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2 Ski Quiver Choices [E100 plus ?]

post #1 of 9
Thread Starter 

Skier info: 6'3", 225lbs. Live on the east coast and take 2-3 trips/year (Vermont, Utah, California, Colorado) and, if I'm lucky have +/- 10 days on the hill in a good season. My wife and I have a plan to relocate to Park City, but who knows if that will happen. I currently have a pair of E88s and a pair of StalkIt Palmyra's (http://goo.gl/TtDaj6) that I picked up in Telluride last year.

 

Just got home from a quick weekend trip to Utah (Deer Valley) and I was able to demo the new E100s and LOVED them, especially compared to the E88s for the conditions. The conditions at Deer Valley could be best described as spring: firm up top, hero snow in the middle, and mashed potatoes at the base. I thought the E100s crushed all of those different conditions and snow types and I am pretty sure I will throw my E88s by the wayside and upgrade to the 100s.

 

My question is the second ski in the quiver. The StalkIts are 105 underfoot and do quite well in the powder/soft snow. The ski design is different from the E100s, but are only 5mm wider, so my question is this: should I get a wider (115mm+) true powder ski for real powder conditions? I didn't get to try the E100s in any sort of fresh snow, so I have no idea how they will perform.

 

Any and all advice is welcome!

post #2 of 9

I say go wider.

 

I ski mainly in VT, I use my Volkl Shiro's in the soft spring curd. My Gotama's when it first turns from normal winter snow to warmer day's. Had them out on Sunday a week ago.

 

The Shiro's were a blast last April 25th on Superstar at Killington in the big bumps and soft snow. The air temp was 65F on the deck at the base lodge. They also float well in 8" of powder. Not that you really them in that...

 

My everyday ski is the Kendo.

post #3 of 9
Thread Starter 

I should also add that I'd consider the Sin 7 (next year its being called the Sky 7) to replace the E100 but I didn't get a chance to demo that.

post #4 of 9
Quote:
Originally Posted by Snowadelphia View Post
 

I should also add that I'd consider the Sin 7 (next year its being called the Sky 7) to replace the E100 but I didn't get a chance to demo that.

I would stick with the E100 if you liked them.  The new Sky 7 will be stiffer than the Sin 7 was, but is a different animal than the E100.  I'm guessing part of the reason you liked the E100 so much is it's mostly camber and thus holds and edge pretty well through multiple snow conditions.  The Sky 7 is a great ski, but has much more rocker and will get bounced around a bit more.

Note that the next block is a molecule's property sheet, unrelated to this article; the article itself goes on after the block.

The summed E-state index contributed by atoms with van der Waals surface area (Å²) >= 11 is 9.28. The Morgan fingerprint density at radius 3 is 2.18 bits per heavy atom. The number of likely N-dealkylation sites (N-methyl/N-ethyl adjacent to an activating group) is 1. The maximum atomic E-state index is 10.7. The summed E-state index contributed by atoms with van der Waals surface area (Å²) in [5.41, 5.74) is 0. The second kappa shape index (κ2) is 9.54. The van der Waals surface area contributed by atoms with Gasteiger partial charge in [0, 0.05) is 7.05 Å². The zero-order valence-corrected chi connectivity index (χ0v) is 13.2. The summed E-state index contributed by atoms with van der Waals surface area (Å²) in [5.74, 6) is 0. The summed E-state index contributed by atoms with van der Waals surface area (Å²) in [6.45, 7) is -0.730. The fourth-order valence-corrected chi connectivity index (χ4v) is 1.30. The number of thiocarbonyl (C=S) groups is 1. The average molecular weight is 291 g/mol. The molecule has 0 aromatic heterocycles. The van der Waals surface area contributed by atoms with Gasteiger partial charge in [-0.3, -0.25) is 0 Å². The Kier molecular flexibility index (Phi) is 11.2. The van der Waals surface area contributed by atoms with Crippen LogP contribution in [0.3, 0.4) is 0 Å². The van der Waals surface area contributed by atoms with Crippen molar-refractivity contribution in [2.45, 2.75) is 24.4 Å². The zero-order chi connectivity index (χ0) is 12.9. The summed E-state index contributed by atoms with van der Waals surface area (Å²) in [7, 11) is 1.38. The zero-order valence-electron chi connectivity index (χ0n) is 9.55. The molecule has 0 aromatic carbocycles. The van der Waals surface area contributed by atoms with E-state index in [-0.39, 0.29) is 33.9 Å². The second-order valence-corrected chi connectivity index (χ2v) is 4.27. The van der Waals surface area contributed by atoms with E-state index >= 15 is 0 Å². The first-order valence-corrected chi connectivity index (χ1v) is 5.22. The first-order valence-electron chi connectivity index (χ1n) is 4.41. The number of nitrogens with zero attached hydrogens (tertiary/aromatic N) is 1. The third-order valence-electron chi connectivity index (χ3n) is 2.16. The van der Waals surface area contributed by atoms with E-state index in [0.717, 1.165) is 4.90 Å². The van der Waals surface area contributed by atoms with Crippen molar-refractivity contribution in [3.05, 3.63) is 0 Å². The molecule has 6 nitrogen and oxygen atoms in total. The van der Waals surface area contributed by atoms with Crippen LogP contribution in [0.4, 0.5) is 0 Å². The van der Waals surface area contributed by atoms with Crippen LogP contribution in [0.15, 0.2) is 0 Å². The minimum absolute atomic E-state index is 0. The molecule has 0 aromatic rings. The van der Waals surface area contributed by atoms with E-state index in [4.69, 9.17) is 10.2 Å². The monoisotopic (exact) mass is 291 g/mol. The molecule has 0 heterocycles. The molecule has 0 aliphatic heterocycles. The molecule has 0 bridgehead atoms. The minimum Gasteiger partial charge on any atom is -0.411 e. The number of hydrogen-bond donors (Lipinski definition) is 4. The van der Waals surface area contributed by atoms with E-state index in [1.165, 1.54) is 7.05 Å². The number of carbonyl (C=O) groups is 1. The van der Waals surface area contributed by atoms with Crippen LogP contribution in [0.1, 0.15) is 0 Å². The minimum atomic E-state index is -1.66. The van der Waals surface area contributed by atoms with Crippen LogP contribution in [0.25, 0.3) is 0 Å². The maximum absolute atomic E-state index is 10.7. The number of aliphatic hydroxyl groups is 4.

If anything I'd say stick with your original plan and replace your 105mm waist skis with something more like 110-120mm for true powder days.  Your E100 will do great in 99% of east coast days, and if you're out west and get dumped on you'll appreciate having a true powder ski.  

post #5 of 9
Thread Starter 
Quote:
 Your E100 will do great in 99% of east coast days, and if you're out west and get dumped on you'll appreciate having a true powder ski.  

Even though I live out east, I do 80% of my skiing out west, so on the days when you get a nice refresher/moderate snowfall (4"-8"), would I be better served with the Sky as my day-to-day or the E100?

post #6 of 9
Quote:
Originally Posted by Snowadelphia View Post
 

Even though I live out east, I do 80% of my skiing out west, so on the days when you get a nice refresher/moderate snowfall (4"-8"), would I be better served with the Sky as my day-to-day or the E100?

I still think if you skied the E100 and really enjoyed it, that's the way to go for your daily driver.  The Sky is just such a different shape and overall skiing experience, you really can't compare the two very well.  I think you'd be a lot happier going with a "Sky-shaped" ski for your powder ski, just wider.  (I.E. 5 point sidecut, rockered tips and tails, just in the 110-120mm range)

post #7 of 9

All good advice.  I'm a bit heavier than you and I really like the E98. I haven't skied the E100 yet, but I imagine I'd like that one too. I hand flexed the Sin 7 and I couldn't imagine it would hold up well under a bigger guy (unless they ski slower and like softer skis).  

 

If you are looking for a powder oriented western ski, don't be shy about the 110mm+ category.  Don't fret too much about race-like groomer performance.  Just get a ski that will excel in the puffy snow and mixed conditions and have fun.  110-120 won't feel big once you've got a foot or so of snow underfoot.

post #8 of 9

I would keep the E88s for the days when there hasn't been fresh snow in some time and everything is firm.

post #9 of 9
Rossi Hero Master or Hero LT. Find a pair of fat skis on close out for big days... you won't use them all that much as your e-100 will cover any day with a bottom.
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